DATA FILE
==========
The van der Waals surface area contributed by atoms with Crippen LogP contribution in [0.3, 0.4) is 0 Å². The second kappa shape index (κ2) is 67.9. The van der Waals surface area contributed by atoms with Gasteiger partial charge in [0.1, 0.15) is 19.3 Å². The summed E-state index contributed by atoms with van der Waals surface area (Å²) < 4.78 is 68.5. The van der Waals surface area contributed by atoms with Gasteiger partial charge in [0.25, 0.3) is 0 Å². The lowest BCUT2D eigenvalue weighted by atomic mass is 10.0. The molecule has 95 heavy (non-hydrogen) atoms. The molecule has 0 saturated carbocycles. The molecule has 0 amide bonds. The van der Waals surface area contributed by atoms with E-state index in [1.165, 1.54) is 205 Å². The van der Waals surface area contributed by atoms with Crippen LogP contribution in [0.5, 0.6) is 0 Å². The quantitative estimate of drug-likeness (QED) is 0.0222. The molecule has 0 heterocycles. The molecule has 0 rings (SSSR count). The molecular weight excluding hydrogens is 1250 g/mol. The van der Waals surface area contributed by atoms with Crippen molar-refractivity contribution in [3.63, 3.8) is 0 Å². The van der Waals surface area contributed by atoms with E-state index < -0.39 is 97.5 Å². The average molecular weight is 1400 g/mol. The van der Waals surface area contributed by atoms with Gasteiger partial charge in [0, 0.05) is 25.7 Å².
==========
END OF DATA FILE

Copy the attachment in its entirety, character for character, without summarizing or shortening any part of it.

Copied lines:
The van der Waals surface area contributed by atoms with Crippen LogP contribution in [0.3, 0.4) is 0 Å². The second kappa shape index (κ2) is 67.9. The van der Waals surface area contributed by atoms with Gasteiger partial charge in [0.1, 0.15) is 19.3 Å². The summed E-state index contributed by atoms with van der Waals surface area (Å²) < 4.78 is 68.5. The van der Waals surface area contributed by atoms with Gasteiger partial charge in [0.25, 0.3) is 0 Å². The lowest BCUT2D eigenvalue weighted by atomic mass is 10.0. The molecule has 95 heavy (non-hydrogen) atoms. The molecule has 0 saturated carbocycles. The molecule has 0 amide bonds. The van der Waals surface area contributed by atoms with E-state index in [1.165, 1.54) is 205 Å². The van der Waals surface area contributed by atoms with Crippen LogP contribution in [0.5, 0.6) is 0 Å². The quantitative estimate of drug-likeness (QED) is 0.0222. The molecule has 0 heterocycles. The molecule has 0 rings (SSSR count). The molecular weight excluding hydrogens is 1250 g/mol. The van der Waals surface area contributed by atoms with Crippen molar-refractivity contribution in [3.63, 3.8) is 0 Å². The van der Waals surface area contributed by atoms with E-state index < -0.39 is 97.5 Å². The average molecular weight is 1400 g/mol. The van der Waals surface area contributed by atoms with Gasteiger partial charge in [0, 0.05) is 25.7 Å².